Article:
Oscar Wilde’s much quoted adage about knowing the price of everything and the value of nothing is true for wine, above almost everything else.
Wine’s dual existence – commodity and fantasy beverage – largely contributes to this ambiguity. When wine is delivered in bulk from one producer to another it has a price (quoted per litre) based on very broad criteria. Is it super-premium, premium or standard quality, has it been oaked, what is its projected longevity. The merchant who bottles and labels it, takes it from the realm of industrial wine to a consumer beverage.
If it goes under a well-known brand label, its perceived value rises immediately. We expect to pay more for Cape Point or Steenberg than for Zonnebloem or Bellingham. By the same token, we would happily pay extra for either of these high volume brands than for Agterkliphoogte or Verlorenvlei. In reality, there may be no difference at all between the contents of a branded bottle of wine, and a no-name brand: conceivably the same bulk supplier might have despatched wine from the same tank to several producers.
There’s a lot of research which proves that when people have been told a wine costs more, they believe they can actually taste the difference. In fact, brain scans show that there is a specific area in the prefrontal cortex of the brain that is responsible for feelings of pleasure. A recent neuroscience/neuromarketing study revealed that changing the price of the wine increases the activity of brain circuits in this area.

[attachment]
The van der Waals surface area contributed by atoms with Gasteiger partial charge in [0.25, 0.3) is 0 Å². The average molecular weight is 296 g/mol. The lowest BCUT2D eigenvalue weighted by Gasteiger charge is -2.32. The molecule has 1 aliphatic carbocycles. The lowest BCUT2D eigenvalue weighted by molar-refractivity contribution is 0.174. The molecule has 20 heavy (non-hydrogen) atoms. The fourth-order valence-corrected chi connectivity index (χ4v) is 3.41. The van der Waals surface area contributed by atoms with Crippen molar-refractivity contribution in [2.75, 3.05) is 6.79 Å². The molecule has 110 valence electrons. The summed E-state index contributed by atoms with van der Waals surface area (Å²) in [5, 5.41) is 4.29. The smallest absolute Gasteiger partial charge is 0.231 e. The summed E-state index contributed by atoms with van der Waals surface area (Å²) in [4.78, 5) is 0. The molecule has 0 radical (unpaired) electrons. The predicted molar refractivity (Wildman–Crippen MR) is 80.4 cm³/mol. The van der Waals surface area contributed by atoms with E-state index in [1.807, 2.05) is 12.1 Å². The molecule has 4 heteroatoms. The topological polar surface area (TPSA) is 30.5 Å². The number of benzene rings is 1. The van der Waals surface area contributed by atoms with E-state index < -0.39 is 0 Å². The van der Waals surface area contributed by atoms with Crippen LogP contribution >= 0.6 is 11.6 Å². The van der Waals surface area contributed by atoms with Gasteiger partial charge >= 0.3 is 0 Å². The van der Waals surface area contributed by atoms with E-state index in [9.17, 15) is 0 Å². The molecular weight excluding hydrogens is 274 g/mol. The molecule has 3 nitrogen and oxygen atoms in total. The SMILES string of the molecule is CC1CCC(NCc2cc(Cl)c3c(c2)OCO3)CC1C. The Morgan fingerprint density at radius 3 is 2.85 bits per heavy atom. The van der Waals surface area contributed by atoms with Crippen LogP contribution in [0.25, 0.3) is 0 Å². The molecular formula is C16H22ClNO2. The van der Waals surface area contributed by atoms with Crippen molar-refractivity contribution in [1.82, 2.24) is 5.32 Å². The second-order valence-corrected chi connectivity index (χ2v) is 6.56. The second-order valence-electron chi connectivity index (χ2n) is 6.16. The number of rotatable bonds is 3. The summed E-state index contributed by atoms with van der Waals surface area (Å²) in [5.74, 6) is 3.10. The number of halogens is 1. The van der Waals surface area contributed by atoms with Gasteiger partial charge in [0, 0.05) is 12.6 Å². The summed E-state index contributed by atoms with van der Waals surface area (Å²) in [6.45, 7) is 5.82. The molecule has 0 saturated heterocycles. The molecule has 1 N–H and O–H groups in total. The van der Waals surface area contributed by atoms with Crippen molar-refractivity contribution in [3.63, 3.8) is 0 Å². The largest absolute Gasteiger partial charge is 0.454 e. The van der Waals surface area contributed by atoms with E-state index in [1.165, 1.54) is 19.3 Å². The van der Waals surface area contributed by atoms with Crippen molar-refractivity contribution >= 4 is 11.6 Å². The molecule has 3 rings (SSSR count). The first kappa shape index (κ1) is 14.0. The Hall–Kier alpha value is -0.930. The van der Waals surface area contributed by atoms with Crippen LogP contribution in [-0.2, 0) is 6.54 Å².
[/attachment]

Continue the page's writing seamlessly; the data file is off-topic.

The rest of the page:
This raises a key question about wine assessments: if the taster knows – or thinks he knows – anything about the wine, its price point, where it comes from or who made it, he will immediately approach it with a measure of pre-judgement. What you get then is not an objective review or score of the contents of the bottle, but an outcome mediated by brand attributes. A wine perceived (though astute marketing, carefully selected endorsement) as good will necessarily score better than a product with a compromised image.
Wine drinkers don’t need any guidance if what they want is the image they associate with a particular brand. This is one of those occasions when “I know what I like” is all the consumer needs to make a purchase.
If however they wish to know (perhaps ahead of an expensive acquisition) whether a wine is good, well-made and appropriate for their purposes, they need a professional opinion on the wine quality, not the packaging method. The only possible way to achieve this is by blind tasting. That way you get to know the true value of what is in the bottle – and, coincidentally, what it costs.
*Michael Fridjhon is one of South Africa’s most highly regarded international wine judges and wine writers. Visit his website at www.winewizard.co.za